Haith said that he had to go after transfers because when he first got to Mizzou there were not enough quality recruits to go after. In addition to them, the Tigers have five more new faces: freshman Ryan Rosburg, a 6-10er who should be the first center off the bench, juco transfer Tony Criswell, who will play PF, Huntington, West Virginia Prep teammates, 6-7 200 wingman Negus Webster-Chan – who will play an increased role until Brown is back after the smester – and 6-10 Buck Grimm clone Stefan Jankovic and freshman 6-4 guard Dominique Bull. Also joining the team are walk-ons Corey Haith (coach Haith’s son) and former Jefferson City Helias and Ivy League’s Columbia University transfer, 6-10 Danny Feldman.
In all, the Tigers have 11 new players. No matter how talented they are, meshing will take some time and there may not be enough minutes to go around.
“We’re not there yet,” Haith said about the team chemistry. “But, we are getting there. You can have a lot of great talented players, but if it doesn’t mesh well, you’re not going to have a very good basketball team.”
Now, back to the expectations. Missouri was ranked 17th in the first Coaches Poll, 15th in the AP, and is all over the board by other publications out there. Sports Illustrated has Mizzou No. 5. CBS came out with their predictions two and a half weeks ago. Three of the six “experts” picked Mizzou as a Final Four team, despite only one picking them to win the conference. One of them, Doug Gottlieb, formerly of ESPN who seemed to not be a fan of the Tigers last year, picked a…wait for it…Mizzou-Kansas NATIONAL CHAMPIONSHIP game. That would be epic. My head would also explode.
Haith says last year’s team wasn’t supposed to be any good once they lost Bowers, so no reason to pay attention to hype now..and adds, “I don’t think any banners are raised in October.”
The SEC writers picked Mizzou third in the league behind Kentucky and Florida.
|The predicted order of finish in the 2012-13 SEC men’s basketball season, according to a preseason vote of reporters who cover the league:|
|1. Kentucky||328 (17)|
|2. Florida||310 (5)|
|3. Missouri||286 (1)|
|4. Tennessee||269 (1)|
|7. Ole Miss||186|
|9. Texas A&M||122|
|13. South Carolina||54|
|14. Mississippi State||37|
Kentucky lost its top six players from last year’s 16-0 undefeated SEC, 38-2 National title team, but is expected to reload. They got 328 total points and 17. Florida got five first-place votes, Missouri and Tennessee one each.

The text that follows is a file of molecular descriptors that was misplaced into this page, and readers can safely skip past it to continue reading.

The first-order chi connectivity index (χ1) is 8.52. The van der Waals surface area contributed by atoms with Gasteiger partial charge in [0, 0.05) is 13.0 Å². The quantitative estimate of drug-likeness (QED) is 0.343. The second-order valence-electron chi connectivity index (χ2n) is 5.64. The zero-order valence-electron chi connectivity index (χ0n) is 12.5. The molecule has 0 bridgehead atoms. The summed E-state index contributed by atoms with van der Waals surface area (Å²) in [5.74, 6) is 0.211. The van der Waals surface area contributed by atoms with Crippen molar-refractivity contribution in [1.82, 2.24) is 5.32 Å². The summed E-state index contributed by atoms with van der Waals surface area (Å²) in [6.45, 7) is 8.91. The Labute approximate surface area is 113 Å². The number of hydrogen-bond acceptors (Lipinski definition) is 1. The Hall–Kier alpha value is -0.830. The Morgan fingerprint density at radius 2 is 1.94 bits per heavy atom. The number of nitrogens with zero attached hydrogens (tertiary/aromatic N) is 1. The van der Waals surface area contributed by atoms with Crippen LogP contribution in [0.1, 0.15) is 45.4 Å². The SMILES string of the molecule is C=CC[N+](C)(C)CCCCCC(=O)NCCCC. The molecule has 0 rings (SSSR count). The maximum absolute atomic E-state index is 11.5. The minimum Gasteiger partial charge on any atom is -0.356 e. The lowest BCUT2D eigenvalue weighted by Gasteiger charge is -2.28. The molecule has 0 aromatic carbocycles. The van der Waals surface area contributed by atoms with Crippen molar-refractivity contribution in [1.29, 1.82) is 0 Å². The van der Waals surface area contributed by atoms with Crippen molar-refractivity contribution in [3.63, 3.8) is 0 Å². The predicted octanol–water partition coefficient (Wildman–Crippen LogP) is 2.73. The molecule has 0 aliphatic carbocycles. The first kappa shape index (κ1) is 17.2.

Pressey received six Player of the Year votes, Florida’s Kenny Boynton got five and Kentucky’s Nerlens Noel, Tennessee’s Jarnell Stokes and Arkansas’s BJ Young got three apiece. All five players were voted preseason All-SEC first team. On the second team was another Kentucky freshman, Alex Pothyress, joining Dixon, Arkansas’ Marshawn Powell, Florida’s Patrick Young, Georgia’s Kenavious Cladwell-Pope and Tennessee’s Jeronne Maymon.
Mizzou football’s long-term stability in the SEC is a big question mark, but I LOVE the future outlook of Mizzou basketball. There are some good programs in the league. Kentucky is basically Kansas, but top to bottom the SEC is not as good of a league because the middle of the pack seems to be better in the Big 12, but with the addition of Texas A&M and Mizzou, maybe that will change. Auburn, Ole Miss, South Carolina and LSU are not very good. The SEC is a top-heavy league and every few years a team comes out of nowhere to compete for the league. Florida’s Billy Donovan says the league’s new goal should be to get eight teams into the NCAA Tournament now that the Aggies and Tigers have joined. It may be a bit of a stretch with the league usually only getting in a handful of teams, but it is not out of the question. Haith is a little more hesitant, saying 6-7 teams would be a good goal. He also said that SEC basketball is underrated because football is so “dog gone good.” Good point.
Either way, The Tigers have a good chance to be conference contenders every year and it is a good sign that Mizzou’s expectations are high even after a year where they lost more half their scoring and four of their top seven players.
Haith would not commit to this year’s team being better than last year, even though the preseason expectations are MUCH higher.
South Carolina’s Frank Martin said he thinks Mizzou has a shot to win the league because of their great homecourt advantage. He should know…then again, he was one of the few that could come into Mizzou Arena and actually win…Other coaches weighed in on Mizzou (and A&M’s) entrance into the league:
- Martin: “It’ll take a bit for these guys to get going (because of all the transfers and new players), but by the end of the year, they’ll be a high-level team.”
- Vanderbilt’s Kevin Stallings: “Mizzou and Texas A&M bring a lot of quality to this league…But, I do not know enough about Mizzou to know if they can compete for an SEC championship, or not.”
- Donovan: “Mizzou is a contender for the SEC crown, but like everyone else, they’ll have to earn in.”
- Alabama’s Anthony Grant: “From the outside looking in, Haith appears to have a very strong team this year. I’m excited about the future of the SEC. We’ve got some very good teams. There’s the potential for this year to be one of the best in quite a while for our league.”